PBS NewsHour’s recent report exposing a hostile work environment and numerous instances of sexual harassment in the Colorado United States Forest Service has placed the agency under extreme scrutiny. Prior to the allegations, the Forest Service made numerous claims that outlined training to prevent sexual harassment in the form of assaults, intimidation, or other inappropriate actions along with stiff penalties for those who did not adhere to federal law. Unfortunately, the reports and statements made by former employees have exposed a history of sexual harassment that the agency did not prevent, failing to protect their most vulnerable employees.
Biologist Cheyenne Szydlo outlined her own experience traveling with a Forest Service employee in 2006. Her coworker, Dave Loeffler, was supposed to work with her during hard-won seasonal position in the science division of the National Park Service. During the journey through Colorado Loeffler repeatedly made sexually explicit comments and suggestions, allegedly growing agitated as the trip went on and Szydlo did not respond to his harassment or advances. Eventually, Loeffler retaliated by forcing her into the Colorado River Rapids without any safety devices and, after she explicitly told him to stop harassing her, he became hostile and gave her the bare minimum food possible.
Cheyenne Szydlo’s experience is not unique, and over 40 men and women employed by the U.S. Forest service have come forward with their own stories of harassment, assault, and retaliatory actions. In 1994 Lesa Donnelly filed a complaint against three of her U.S. Forest Service colleagues accusing the three men of harassing her. After filing the complaint, Donnelly claimed she was harassed, threatened with rape, and intimidated.
Forest Service’s Response
After returning from the trip, Cheyenne Szydlo was afraid to file a complaint, concerned that doing so would hurt her chances of working with the agency again. Six months later Szydlo contacted the agency asking to file a complaint and was told that she would need to provide exact dates, times, and witnesses before being allowed to pursue a formal complaint. Instead of continuing, Syzdlo dropped the complaint, believing that filing a formal complaint would cause too much trouble and produce no results.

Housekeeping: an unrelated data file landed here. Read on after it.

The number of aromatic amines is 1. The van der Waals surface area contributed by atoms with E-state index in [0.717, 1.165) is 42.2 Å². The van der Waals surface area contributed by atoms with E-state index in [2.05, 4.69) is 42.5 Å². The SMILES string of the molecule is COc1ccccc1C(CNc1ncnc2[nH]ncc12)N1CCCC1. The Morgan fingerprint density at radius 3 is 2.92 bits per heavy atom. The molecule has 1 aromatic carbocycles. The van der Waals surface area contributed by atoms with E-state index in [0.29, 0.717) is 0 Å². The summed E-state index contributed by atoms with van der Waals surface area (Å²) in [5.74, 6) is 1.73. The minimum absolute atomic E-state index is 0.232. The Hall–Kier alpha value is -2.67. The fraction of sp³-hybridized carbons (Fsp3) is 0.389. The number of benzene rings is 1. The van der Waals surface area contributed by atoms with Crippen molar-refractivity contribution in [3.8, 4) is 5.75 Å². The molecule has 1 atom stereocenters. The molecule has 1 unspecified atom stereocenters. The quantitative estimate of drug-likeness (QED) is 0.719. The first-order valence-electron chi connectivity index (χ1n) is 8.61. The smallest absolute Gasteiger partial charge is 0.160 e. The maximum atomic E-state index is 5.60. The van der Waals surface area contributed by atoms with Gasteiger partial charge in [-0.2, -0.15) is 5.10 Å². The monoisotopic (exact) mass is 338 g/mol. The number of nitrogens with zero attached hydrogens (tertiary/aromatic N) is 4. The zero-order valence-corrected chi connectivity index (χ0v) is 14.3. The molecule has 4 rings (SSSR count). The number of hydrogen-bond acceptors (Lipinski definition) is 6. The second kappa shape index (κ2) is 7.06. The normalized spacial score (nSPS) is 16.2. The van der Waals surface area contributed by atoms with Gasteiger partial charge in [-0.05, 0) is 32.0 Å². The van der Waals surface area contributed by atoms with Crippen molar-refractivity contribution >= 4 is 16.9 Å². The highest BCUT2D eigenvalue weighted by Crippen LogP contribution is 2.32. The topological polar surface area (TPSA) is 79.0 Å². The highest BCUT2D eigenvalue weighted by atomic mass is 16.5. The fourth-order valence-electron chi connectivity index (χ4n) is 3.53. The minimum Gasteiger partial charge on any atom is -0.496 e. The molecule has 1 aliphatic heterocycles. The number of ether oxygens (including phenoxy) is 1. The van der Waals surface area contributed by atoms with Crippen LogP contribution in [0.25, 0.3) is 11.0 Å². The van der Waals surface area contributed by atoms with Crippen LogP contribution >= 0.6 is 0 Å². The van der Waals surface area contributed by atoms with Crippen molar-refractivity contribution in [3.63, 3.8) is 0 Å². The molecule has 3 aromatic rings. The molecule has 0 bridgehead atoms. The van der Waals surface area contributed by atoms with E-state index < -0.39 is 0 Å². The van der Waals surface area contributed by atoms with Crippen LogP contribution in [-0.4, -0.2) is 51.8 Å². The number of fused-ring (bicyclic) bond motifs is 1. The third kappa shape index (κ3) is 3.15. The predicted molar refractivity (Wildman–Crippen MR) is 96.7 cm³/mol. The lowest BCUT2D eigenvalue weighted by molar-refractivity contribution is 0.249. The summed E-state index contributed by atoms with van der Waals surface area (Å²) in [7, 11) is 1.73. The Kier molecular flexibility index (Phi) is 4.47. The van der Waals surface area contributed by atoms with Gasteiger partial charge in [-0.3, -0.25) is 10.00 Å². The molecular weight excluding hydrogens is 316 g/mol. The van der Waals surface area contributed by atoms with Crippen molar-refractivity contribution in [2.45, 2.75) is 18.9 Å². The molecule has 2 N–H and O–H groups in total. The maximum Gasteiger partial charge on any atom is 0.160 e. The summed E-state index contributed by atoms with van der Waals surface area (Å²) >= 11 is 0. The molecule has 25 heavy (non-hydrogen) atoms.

Unfortunately, the response Szydlo received from the Forest Service is one that many men and women have received when filing or attempting to file complaints. One African-American woman was told that her supervisor hated black women and wanted to shoot every employee he hated. When the employee reported his actions and threats, she was told to “ignore him.” In other cases, women reported being raped or stalked by Forest Service coworkers or managers only to see their assaulter rehired a few months after being forced to resign.
Women and men who did file complaints or pursued punishment after being advised to ignore harassment or assault were often the victims of retaliatory actions. Friends of men forced to resign would confront victims at worksites to further harass them or verbally assault them. Others were fired and when they complained, they were terminated and attempts to file complaints or draw attention to their past complaints were sabotaged.
If you or someone close to you is the victim of sexual harassment or retaliation in the workplace, consulting an aggressive employment attorney should be your first step. The team at HKM Employment Attorneys is ready to discuss your case and help you determine what course of action is best for you. Contact us today to schedule a consultation at our Denver, Colorado office so that we can begin working with you to decide how best to proceed with your unique situation.